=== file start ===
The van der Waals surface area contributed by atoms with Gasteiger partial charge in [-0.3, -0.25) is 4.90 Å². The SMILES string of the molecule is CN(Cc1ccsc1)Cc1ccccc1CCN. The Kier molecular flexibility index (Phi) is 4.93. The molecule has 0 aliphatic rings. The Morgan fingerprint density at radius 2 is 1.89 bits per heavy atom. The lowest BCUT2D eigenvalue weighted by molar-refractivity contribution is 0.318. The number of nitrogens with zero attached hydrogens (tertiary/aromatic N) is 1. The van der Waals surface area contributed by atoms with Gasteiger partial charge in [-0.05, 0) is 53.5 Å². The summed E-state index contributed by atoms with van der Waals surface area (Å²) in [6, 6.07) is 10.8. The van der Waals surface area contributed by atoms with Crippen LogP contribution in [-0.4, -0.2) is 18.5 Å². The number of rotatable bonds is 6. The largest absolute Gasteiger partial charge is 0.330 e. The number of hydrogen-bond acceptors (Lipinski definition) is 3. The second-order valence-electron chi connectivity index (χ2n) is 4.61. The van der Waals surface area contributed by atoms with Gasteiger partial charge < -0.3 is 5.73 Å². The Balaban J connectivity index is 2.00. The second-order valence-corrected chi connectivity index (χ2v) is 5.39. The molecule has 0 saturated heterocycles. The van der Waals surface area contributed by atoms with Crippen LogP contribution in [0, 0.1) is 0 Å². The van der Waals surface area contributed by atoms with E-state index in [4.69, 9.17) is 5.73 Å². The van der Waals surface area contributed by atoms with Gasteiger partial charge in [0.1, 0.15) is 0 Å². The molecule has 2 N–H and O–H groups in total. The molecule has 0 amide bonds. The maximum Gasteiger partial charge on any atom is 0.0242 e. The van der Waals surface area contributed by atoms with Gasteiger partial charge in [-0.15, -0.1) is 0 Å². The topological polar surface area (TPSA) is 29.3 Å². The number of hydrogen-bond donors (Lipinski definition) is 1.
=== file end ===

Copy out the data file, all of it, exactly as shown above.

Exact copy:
The van der Waals surface area contributed by atoms with Gasteiger partial charge in [-0.3, -0.25) is 4.90 Å². The SMILES string of the molecule is CN(Cc1ccsc1)Cc1ccccc1CCN. The Kier molecular flexibility index (Phi) is 4.93. The molecule has 0 aliphatic rings. The Morgan fingerprint density at radius 2 is 1.89 bits per heavy atom. The lowest BCUT2D eigenvalue weighted by molar-refractivity contribution is 0.318. The number of nitrogens with zero attached hydrogens (tertiary/aromatic N) is 1. The van der Waals surface area contributed by atoms with Gasteiger partial charge in [-0.05, 0) is 53.5 Å². The summed E-state index contributed by atoms with van der Waals surface area (Å²) in [6, 6.07) is 10.8. The van der Waals surface area contributed by atoms with Crippen LogP contribution in [-0.4, -0.2) is 18.5 Å². The number of rotatable bonds is 6. The largest absolute Gasteiger partial charge is 0.330 e. The number of hydrogen-bond acceptors (Lipinski definition) is 3. The second-order valence-electron chi connectivity index (χ2n) is 4.61. The van der Waals surface area contributed by atoms with Gasteiger partial charge < -0.3 is 5.73 Å². The Balaban J connectivity index is 2.00. The second-order valence-corrected chi connectivity index (χ2v) is 5.39. The molecule has 0 saturated heterocycles. The van der Waals surface area contributed by atoms with Crippen LogP contribution in [0, 0.1) is 0 Å². The van der Waals surface area contributed by atoms with E-state index in [4.69, 9.17) is 5.73 Å². The van der Waals surface area contributed by atoms with Gasteiger partial charge in [0.1, 0.15) is 0 Å². The molecule has 2 N–H and O–H groups in total. The molecule has 0 amide bonds. The maximum Gasteiger partial charge on any atom is 0.0242 e. The van der Waals surface area contributed by atoms with Gasteiger partial charge in [-0.15, -0.1) is 0 Å². The topological polar surface area (TPSA) is 29.3 Å². The number of hydrogen-bond donors (Lipinski definition) is 1.